Building Trades, Education, Features, Health and Safety, New York

Defining the Line

September 1, 2020

By Ben Kimmel

New York, NY – As August comes to a close, we arrive at the start of the school year. However, the usual “Back to School” sentiments are different this time around. But even with the uncertainty of classroom activity and whether attendance will be virtual or physical, the actual structures and building facilities are still maintained by the essential staffing.  This means cleaning. This means the year-round upkeep of the building’s systems and the duties of the school’s engineers is a role in and of itself.

The maintenance tasks range from heating, ventilation, and air conditioning to other basic building essentials, such as typical plumbing duties, bathroom repairs, simple electrical tasks, door repairs, fire prevention, and life safety. By the time the doors open, the building must be ready for attendance. This means all systems must be operating and functioning at their optimal level because Covid or not, here comes the school year. 

Longtime and retired member of Local 94 James McCue was open to discussing his role in the schools and the list of daily tasks from starting the boilers to snow removal. McCue stressed the importance of each job as a means to keep his operations running smoothly — and to keep his efforts loyal, McCue regarded his work as defined by his list of duties; however, there were times when supervisors would ask McCue to do work that belonged to other trades.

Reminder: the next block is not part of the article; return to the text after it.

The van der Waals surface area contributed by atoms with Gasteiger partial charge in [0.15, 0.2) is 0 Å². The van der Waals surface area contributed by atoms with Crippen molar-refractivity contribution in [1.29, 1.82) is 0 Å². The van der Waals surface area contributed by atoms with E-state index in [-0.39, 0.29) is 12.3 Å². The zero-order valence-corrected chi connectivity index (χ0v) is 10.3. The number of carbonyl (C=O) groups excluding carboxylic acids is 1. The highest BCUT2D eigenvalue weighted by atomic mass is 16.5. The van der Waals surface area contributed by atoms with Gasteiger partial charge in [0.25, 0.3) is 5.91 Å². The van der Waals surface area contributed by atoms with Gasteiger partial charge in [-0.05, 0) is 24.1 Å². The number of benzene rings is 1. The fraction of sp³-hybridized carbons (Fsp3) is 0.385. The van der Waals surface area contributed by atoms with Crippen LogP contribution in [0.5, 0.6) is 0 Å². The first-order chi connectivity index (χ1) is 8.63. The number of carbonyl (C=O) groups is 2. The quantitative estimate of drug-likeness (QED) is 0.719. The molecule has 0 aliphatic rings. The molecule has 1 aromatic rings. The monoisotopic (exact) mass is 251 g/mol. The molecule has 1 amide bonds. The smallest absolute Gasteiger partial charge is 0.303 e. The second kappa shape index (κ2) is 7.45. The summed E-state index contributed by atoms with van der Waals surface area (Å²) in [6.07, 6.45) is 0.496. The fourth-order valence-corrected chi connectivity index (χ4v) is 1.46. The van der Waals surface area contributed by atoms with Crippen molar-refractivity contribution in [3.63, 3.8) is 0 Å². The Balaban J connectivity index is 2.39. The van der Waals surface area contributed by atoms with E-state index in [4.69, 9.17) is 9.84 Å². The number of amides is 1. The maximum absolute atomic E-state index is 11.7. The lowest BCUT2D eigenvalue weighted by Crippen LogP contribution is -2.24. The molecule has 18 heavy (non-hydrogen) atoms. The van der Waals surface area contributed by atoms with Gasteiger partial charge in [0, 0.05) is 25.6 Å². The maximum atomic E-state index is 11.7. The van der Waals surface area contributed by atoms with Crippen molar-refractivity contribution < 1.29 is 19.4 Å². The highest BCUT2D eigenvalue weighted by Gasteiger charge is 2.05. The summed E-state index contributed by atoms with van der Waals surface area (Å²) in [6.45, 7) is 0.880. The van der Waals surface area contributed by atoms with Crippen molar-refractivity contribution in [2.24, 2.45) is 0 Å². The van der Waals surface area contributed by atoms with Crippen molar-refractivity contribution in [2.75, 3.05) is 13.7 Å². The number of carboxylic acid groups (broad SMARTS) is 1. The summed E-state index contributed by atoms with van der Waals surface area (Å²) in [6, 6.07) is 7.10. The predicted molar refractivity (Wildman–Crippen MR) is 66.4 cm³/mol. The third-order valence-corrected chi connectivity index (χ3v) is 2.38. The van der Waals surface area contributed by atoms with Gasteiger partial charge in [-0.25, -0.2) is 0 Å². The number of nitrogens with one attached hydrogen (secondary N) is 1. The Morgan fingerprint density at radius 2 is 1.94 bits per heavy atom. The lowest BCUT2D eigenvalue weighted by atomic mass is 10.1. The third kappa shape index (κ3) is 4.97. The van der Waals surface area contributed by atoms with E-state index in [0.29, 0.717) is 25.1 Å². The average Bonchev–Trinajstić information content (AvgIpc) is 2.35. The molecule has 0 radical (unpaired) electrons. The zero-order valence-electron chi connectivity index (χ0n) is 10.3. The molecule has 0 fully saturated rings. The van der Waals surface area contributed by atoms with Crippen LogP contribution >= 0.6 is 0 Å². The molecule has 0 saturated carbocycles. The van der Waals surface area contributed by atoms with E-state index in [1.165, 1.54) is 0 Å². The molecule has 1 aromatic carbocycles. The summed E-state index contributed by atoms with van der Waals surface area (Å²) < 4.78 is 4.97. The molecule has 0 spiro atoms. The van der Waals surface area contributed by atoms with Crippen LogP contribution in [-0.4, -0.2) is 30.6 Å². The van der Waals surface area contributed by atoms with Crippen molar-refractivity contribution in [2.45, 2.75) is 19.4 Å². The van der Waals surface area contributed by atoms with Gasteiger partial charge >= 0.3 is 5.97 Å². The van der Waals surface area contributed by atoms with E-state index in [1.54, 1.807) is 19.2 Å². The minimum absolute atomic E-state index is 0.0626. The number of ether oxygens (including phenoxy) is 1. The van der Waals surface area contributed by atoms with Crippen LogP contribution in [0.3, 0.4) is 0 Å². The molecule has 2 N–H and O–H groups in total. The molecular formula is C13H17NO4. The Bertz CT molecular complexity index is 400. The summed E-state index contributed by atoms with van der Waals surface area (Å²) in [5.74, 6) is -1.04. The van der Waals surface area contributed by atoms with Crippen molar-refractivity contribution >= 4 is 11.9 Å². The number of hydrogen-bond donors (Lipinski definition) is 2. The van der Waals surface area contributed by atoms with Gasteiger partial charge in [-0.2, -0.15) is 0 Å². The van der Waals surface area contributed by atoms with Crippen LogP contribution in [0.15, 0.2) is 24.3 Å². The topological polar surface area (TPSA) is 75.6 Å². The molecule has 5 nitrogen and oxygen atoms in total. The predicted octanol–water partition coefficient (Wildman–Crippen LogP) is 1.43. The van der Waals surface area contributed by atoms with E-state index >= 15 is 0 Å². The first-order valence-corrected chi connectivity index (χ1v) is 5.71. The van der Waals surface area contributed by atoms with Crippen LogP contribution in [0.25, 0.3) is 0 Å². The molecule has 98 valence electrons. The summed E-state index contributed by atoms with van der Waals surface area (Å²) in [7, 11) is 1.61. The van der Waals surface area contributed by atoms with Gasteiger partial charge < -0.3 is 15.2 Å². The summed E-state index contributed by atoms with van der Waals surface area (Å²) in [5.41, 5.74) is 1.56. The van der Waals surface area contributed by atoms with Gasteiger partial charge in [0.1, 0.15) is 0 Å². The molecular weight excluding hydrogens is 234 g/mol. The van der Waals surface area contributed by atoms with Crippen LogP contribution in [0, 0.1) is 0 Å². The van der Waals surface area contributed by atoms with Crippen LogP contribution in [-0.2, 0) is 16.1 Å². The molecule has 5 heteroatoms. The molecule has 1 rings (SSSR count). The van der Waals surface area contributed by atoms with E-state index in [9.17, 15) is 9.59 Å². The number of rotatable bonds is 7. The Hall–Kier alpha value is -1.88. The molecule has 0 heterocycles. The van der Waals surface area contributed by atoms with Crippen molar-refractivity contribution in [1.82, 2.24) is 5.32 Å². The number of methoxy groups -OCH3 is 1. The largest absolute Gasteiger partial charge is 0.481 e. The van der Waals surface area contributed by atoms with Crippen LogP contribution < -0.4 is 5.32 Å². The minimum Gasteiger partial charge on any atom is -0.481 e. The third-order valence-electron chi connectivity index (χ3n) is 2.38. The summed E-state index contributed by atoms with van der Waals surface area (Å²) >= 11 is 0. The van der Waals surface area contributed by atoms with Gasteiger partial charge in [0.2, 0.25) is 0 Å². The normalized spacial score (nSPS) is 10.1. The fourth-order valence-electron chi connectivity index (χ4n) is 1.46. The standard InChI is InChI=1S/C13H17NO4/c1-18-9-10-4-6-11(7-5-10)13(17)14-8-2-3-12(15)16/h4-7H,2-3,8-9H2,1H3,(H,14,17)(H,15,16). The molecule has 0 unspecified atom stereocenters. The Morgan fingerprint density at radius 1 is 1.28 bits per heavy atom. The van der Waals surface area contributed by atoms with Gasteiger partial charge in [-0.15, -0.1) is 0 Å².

”I have always been loyal to other unions,” said McCue. “If I do someone else’s job it is only a matter of time before someone sneaks in to do mine.”

McCue talked about the necessity of the line between different trades. McCue explains, “Me doing someone else’s work is taking food from someone else’s table.” There is a need to understand the difference in trades as well as the need to honor each of the building trades. More and more and with unemployment on the rise, the lanes between different trades must be honored. “Everyone has the right to work,” said McCue. “What kind of union brother would I be if I took that away from someone else?”

From hallways to staircases, to cafeterias, and from window shades to water fountains, McCue explained the need to keep things in order is not only essential to the benefit of the property itself but is equally as important to the staff and the students the buildings serve. 

Although we are living in different times, perhaps it makes sense to get back to the basics that created the organization of unionized trades. This way we can work together and keep our jobs to make sure that everyone puts food on their table.  

Ben Kimmel is a proud member of the IUOE Local 94, as well as a Mental Health First Aid Instructor, Certified Recovery Coach, Certified Professional Life Coach, and Peer & Wellness Advocate.  Ben can be reached at

September 1, 2020

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